Seasonic Platinum Fanless 520W PSU

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The casing is unchanged from the X-series fanless models, as far as I could tell. Like all the X-series PSUs, instead of the conventional double U-shaped parts that clamshell together, the main casing is a 5-sided box, to which the top perforated cover is secured with four small screws. It remains about the most mechanically robust PSU casing I've come across. There are hex-hole vents on all sides except the bottom. The top and back panels are almost entirely vented.

Technically, Seasonic says the 520W uses full-bridge topology on the primary and an LLC resonant controller for increased efficiency. The previous Gold-level X-400 and X-460 used a half-bridge topology. The MOSFETs for +12V regulation have also been moved from the trace side of the primary PCB to a secondary plug-in board for better cooling. The secondary side is said to be a synchronous design. The DC-DC converters are on the modular daughter PCB with the output connectors solder directly on it. This improves efficiency and eliminates losses to connecting wires. This aspect is unchanged from the X-series.

A completely modular cable setup.

Inside, compared to the X-400 and X-460 fanless models, the 520W's heatsinks have been beefed up, though they are still small compared to earlier, lower efficiency PSUs. Seasonic's usual high standards of workmanship, layout and parts quality apply.

As with the X series, the main PCB contains the circuitry to filter and convert the AC voltage to 12VDC, and the conversion from 12VDC to the lower DC lines is done in the PCB on the output panel, to reduce internal soldering/wiring and shorten the paths for lower voltages for minimal loss.

Seasonic compares its patented output board with integrated low voltage line VRM against traditional modular design.

FEATURE & BRIEF Our comment
80+ Platinum
The Platinum Series, certified in accordance to the highest 80PLUS standards, offers the newest technology and innovation for performance and energy savings with up to 92% efficiency and a true power factor of greater than 0.9PF.
Patented DC Connector Panel with Integrated VR Module*
Seasonic’s Patented Fully Modular Design while minimizing voltage drops and impedance, greatly maximizes efficiency and cooling.
Highly Reliable 105°C Japanese Aluminum Electrolytic Capacitors OK
Conductive Polymer Aluminum Solid Capacitors
Gold Plated High Current Terminals OK
Multi-GPU Technology Support This means 2 pairs of PCIe power cables
Full Modular Cabling Design OK
DC to DC Converter Design
Fanless - 0dBA OK
High +12V Output OK
Safety: CE, CB, TÜV, Nemko, Semko, Fimko, Demko, FCC, cRUus, cTUVus OK
7 year warranty Great!
160 x 150 x 86 mm
3.5 kg
Fairly modest in size & weight.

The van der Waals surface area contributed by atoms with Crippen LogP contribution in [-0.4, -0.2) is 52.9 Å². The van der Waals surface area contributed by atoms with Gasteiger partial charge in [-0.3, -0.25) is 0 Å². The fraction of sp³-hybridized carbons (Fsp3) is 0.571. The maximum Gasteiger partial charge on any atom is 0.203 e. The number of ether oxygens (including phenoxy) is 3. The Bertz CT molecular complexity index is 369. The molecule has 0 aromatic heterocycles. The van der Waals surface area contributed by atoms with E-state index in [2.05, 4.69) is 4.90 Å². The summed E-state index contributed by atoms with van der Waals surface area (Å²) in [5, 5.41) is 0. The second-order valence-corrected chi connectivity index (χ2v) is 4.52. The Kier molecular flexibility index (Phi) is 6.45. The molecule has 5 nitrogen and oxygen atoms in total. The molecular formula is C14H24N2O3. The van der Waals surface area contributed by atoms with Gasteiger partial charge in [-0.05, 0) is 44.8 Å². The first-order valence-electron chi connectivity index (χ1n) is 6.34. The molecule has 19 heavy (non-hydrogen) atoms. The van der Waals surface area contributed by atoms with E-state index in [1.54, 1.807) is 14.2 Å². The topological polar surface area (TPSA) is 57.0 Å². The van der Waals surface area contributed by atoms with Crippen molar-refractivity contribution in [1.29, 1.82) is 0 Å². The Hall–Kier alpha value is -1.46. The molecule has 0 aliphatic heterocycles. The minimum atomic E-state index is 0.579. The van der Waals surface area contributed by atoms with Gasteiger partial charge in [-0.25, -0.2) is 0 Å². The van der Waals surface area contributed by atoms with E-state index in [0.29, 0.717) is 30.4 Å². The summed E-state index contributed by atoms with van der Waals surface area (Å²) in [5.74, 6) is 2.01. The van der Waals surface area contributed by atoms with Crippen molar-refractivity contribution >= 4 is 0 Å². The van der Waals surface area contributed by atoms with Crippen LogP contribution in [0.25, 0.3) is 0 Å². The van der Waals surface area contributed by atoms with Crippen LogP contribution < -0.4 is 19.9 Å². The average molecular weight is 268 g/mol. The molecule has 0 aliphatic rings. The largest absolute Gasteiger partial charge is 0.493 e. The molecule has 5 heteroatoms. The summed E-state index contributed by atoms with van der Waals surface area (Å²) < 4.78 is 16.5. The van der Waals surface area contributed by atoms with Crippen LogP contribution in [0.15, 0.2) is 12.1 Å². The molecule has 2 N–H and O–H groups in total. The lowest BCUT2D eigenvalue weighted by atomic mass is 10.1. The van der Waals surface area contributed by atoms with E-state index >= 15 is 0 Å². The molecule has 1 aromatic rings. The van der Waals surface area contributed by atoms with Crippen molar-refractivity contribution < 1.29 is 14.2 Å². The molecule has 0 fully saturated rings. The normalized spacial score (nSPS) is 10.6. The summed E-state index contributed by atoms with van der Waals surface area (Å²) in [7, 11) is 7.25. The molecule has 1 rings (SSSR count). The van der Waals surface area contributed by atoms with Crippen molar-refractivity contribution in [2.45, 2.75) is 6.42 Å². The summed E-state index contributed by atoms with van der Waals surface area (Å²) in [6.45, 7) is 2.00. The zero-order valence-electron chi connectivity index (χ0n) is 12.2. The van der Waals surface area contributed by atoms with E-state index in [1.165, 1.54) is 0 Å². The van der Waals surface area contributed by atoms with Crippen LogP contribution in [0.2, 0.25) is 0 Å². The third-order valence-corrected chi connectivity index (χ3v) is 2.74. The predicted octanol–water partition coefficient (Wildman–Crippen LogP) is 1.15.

AC Input
100~240VAC, 7~4A, 50/60Hz
DC Output

The operating temperature limit for rated performance is said to be 50°C, although this information did not seemed to be specified on any of their product pages. My torture testing of the Seasonic X-400 (in 2010) for 15 hours at full power in a 53~57°C hot box through which the X-400 came with with flying colors, suggests users not concern themselves unduly about this PSU's ability to take the heat — the X-520 has larger heatsinks and even higher efficiency for less heat generation.


As mentioned earlier, only the main ATX cable is "normal", nicely sleeved. All the other output cables are flat data-style. This is the first time such cables have appeared in a Seasonic PSU, although many products made by Seasonic for other brands (such as Corsair and bequiet!) have featured them for years. My guess is that there is some small savings in labor cost; the flat cables do not require sleeving.

1 - Main ATX (24/20 pin), 60cm
1 - EPS12V/ATX12V (8/4 pin), 65cm
2 - PCIe (6/8 pin) connector, 60cm
1 - 4 SATA connectors, 70cm
1 - 2 SATA connectors, 40cm
1 - 3 4-pin peripheral connectors, 60cm
1 - 2 4-pin peripheral connectors, 40cm
1 - Floppy drive Y-adapter

The inclusion of only one pair of PCIe connectors seems indicative of Seasonic's typical conservatism. With improved energy efficiency in the latest generation of GPUs, 520W will easily power a modern PC with a couple of mid/mid-high performance cards. A pair of nVidia GTX670s, for example will pull a maximum peak of 340W together. Current Intel socket 1155 CPUs don't go much past 65W in real apps, so the maximum peak demand for an Intel CPU SLI system using the GTX670 would not run higher than 450W. Eager users can probably buy additional cables with dual PCIe connectors, though.

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